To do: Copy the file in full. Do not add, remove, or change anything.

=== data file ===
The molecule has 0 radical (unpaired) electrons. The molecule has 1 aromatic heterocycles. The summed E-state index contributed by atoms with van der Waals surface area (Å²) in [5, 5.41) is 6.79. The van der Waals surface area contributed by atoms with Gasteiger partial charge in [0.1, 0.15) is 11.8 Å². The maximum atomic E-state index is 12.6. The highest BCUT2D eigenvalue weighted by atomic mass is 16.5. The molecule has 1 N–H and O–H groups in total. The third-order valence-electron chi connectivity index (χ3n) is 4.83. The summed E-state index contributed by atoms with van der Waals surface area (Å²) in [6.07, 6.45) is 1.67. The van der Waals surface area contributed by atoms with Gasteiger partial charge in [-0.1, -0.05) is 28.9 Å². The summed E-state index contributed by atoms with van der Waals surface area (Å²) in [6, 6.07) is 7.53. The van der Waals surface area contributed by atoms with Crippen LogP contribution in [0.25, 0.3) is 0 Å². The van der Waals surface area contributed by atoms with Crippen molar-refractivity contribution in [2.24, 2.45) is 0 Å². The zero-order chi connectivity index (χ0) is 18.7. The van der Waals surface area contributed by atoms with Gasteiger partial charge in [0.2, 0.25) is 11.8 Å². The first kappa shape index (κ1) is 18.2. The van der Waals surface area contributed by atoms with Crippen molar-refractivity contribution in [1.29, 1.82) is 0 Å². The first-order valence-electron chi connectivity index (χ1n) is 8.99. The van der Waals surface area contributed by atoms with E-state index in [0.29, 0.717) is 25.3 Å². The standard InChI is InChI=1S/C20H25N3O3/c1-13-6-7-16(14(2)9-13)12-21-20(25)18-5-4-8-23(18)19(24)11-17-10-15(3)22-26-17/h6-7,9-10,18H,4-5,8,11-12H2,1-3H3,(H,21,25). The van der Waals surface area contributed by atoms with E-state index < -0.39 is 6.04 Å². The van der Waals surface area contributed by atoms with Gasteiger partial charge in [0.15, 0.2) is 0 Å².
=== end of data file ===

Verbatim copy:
The molecule has 0 radical (unpaired) electrons. The molecule has 1 aromatic heterocycles. The summed E-state index contributed by atoms with van der Waals surface area (Å²) in [5, 5.41) is 6.79. The van der Waals surface area contributed by atoms with Gasteiger partial charge in [0.1, 0.15) is 11.8 Å². The maximum atomic E-state index is 12.6. The highest BCUT2D eigenvalue weighted by atomic mass is 16.5. The molecule has 1 N–H and O–H groups in total. The third-order valence-electron chi connectivity index (χ3n) is 4.83. The summed E-state index contributed by atoms with van der Waals surface area (Å²) in [6.07, 6.45) is 1.67. The van der Waals surface area contributed by atoms with Gasteiger partial charge in [-0.1, -0.05) is 28.9 Å². The summed E-state index contributed by atoms with van der Waals surface area (Å²) in [6, 6.07) is 7.53. The van der Waals surface area contributed by atoms with Crippen LogP contribution in [0.25, 0.3) is 0 Å². The van der Waals surface area contributed by atoms with Crippen molar-refractivity contribution in [2.24, 2.45) is 0 Å². The zero-order chi connectivity index (χ0) is 18.7. The van der Waals surface area contributed by atoms with Gasteiger partial charge in [0.2, 0.25) is 11.8 Å². The first kappa shape index (κ1) is 18.2. The van der Waals surface area contributed by atoms with Crippen molar-refractivity contribution in [1.29, 1.82) is 0 Å². The first-order valence-electron chi connectivity index (χ1n) is 8.99. The van der Waals surface area contributed by atoms with E-state index in [0.29, 0.717) is 25.3 Å². The standard InChI is InChI=1S/C20H25N3O3/c1-13-6-7-16(14(2)9-13)12-21-20(25)18-5-4-8-23(18)19(24)11-17-10-15(3)22-26-17/h6-7,9-10,18H,4-5,8,11-12H2,1-3H3,(H,21,25). The van der Waals surface area contributed by atoms with E-state index < -0.39 is 6.04 Å². The van der Waals surface area contributed by atoms with Gasteiger partial charge in [0.15, 0.2) is 0 Å².